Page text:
Tourists still flock to Alaska to see Mount McKinley and ice caves, but a small and steady stream of visitors now head to the last frontier to see thawing tundra, crumbling glaciers, and ailing forests.
Take Shishmaref, an Inupiat Eskimo village on the state's remote northwest coast. Known for exquisite ivory carvings and high-quality seal oil, it lures travelers these days because of its precarious perch on melting land. When a team of scientists and religious leaders arrived in August, a highlight of the tour was viewing a house that had tumbled over the edge of the beach bluff; A storm had cut 20 feet from the shoreline previously held fast by frozen permafrost and sea-ice buildup.
"To many of us, Alaska is the distant early-warming system for the future of climate change," says Eric Chivian, of the Center for Health and the Global Environment at Harvard Medical School, which organized the trip.
Because Alaska is heating up more than five times faster than the world as a whole, scientists, congressmen, foreign dignitaries, and the curious are coming to see the effects of global warming firsthand. Sen. Mary Landrieu (D) of Louisiana came here recently to hold a field hearing on the effects of warming on native villages. Anchorage Mayor Mark Begich led a tour for mayors from the lower 48 last year. Some tourists say they come to see Alaska before some of its most striking features disappear.
This summer, a pair of professional surfers from Hawaii came to have themselves filmed riding the huge waves created by crashing chunks of ice falling off of Child's Glacier near the Prince William Sound town of Cordova. "It was the heaviest rush just sitting out there, dwarfed by this enormous glacier face, waiting for the whole thing to crash down in front of us and hoping we'd survive it when it did," surfer Garrett McNamara reported on his Web page.
In some cases, such trips are transformational. Evangelist Harry Jackson says this summer's Harvard tour, especially the visit to Shishmaref, converted him from a global-warming skeptic to a believer.
"This has immediate consequences," says Mr. Jackson, senior pastor of Hope Christian Church in Maryland. "That perspective you don't get on the East Coast. "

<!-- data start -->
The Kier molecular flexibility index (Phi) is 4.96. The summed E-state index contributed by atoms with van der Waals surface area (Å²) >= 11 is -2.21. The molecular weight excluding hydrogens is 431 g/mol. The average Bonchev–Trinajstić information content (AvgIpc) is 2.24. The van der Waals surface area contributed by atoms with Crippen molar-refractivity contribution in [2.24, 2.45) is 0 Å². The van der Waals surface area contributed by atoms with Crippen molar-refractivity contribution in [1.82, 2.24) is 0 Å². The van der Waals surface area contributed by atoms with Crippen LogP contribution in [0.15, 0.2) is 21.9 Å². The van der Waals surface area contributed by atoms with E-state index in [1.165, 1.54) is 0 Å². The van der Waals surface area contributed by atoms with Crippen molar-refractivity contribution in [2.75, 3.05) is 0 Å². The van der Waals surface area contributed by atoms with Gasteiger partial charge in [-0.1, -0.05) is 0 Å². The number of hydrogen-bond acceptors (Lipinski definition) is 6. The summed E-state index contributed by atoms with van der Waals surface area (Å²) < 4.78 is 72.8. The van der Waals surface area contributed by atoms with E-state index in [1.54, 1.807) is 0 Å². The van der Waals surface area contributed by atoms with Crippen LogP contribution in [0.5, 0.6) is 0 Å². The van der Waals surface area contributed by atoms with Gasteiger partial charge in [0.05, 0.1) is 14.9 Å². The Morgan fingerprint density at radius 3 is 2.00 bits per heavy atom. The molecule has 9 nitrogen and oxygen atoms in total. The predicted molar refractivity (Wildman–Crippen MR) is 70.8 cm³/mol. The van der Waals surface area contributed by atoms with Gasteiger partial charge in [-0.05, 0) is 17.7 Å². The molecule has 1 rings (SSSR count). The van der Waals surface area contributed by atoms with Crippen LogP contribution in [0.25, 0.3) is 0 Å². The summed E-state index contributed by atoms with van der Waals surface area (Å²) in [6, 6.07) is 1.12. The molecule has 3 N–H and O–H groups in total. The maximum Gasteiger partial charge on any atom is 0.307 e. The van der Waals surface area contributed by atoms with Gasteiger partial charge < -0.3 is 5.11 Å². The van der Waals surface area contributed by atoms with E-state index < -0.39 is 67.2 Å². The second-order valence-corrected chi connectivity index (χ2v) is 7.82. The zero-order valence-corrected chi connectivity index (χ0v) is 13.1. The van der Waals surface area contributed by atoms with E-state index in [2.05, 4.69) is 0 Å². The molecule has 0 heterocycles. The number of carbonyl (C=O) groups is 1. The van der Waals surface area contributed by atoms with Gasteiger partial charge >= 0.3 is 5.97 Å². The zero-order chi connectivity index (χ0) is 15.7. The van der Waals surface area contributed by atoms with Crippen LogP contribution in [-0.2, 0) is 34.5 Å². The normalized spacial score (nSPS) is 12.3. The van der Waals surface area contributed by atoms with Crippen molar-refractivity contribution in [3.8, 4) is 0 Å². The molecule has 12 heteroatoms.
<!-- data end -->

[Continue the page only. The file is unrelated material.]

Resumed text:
While most tourists don't come to Alaska to see the effects of global warming – cruises and sports fishing are still much bigger draws– the topic is not far from the minds of many visitors.
"There is that sense that Alaska's going to change because [change] is inevitable, so let's see it before it changes," says Kirk Hoessle, owner of Alaska Wildland Adventures. Clients become more aware of the warming impacts in Alaska when they see the vast stretches of beetle-killed trees on the Kenai Peninsula or learn about the recent spate of lightning-strike fires that are uncharacteristic for the region, he says.
At Kenai Fjords National Park, rangers and interpreters have been briefed on global warming and the way the changing climate is affecting the local glaciers and ecology for years. "We find it's a very common question that tourists have," says park superintendent Jeff Mow.
Exit Glacier, for example, is an accessible river of ancient blue ice that is rapidly retreating from the viewing stations and hiking trails at its tidewater terminus. Tourists, especially those making return trips to Exit Glacier, see the shrinking glacier as evidence of Alaska's warming, he says. "We get a lot of people visiting who say, 'What happened to it?' " Mr. Mow says.
Plenty of VIPs make the trek to Exit Glacier, including former President Jimmy Carter, presidential candidates Hillary Rodham Clinton and John McCain, and even legislators from the Japanese Diet, Mow says.
Aside from being a draw, the climate question can also be a touchy subject at the park. One staff member was verbally attacked by an out-of-state tourist while discussing climate change during a tour, Mow adds.
Warming has changed the focus of the Begich-Boggs Visitors Center here at Portage Glacier, a popular attraction for visitors to the Chugach National Forest. In the 1980s, the glacier extended well into the lake, filling the center's plate-glass windows with close-up views of ancient blue ice. Now, its rapid retreat has inspired Forest Service managers to change the facility's focus, says Lezlie Murray, manager of the center. "We are trying to show them the breadth of the forest. And that includes glaciers still, but it also includes all of the things that live and breathe in the forest."
Also dramatic are the impacts of warming on people who live off the land and the sea, mostly Alaska natives whose cultures are tied to their harvests of wild foods.
Back in Shishmaref, members of the Harvard tour meet the cousins of Norman Charlie Kokeak, a young hunter who fell through the ice earlier in the summer and drowned, despite extensive knowledge and instruction from the elders about safe ice travel.
"[H]e was a metaphor of the death of the next generation," says Peter Heltzel, a professor at the New York Theological Seminary. "I saw that the erosion of that island is the erosion of a cultural identity."
The village, like others in Alaska, is planning to move to firmer ground inland. Progress of the ambitious relocation has stalled because of the high cost – estimated variously at $100 million to $400 million – and bureaucratic inertia. Senator Landrieu says she hopes some nongovernmental organization and charities will be able to cover some of the costs and cut through some of the federal red tape. "If these villages and cultures have existed for thousands of years and have managed, they shouldn't come to an abrupt end because of the federal government and the [US Army] Corps of Engineers."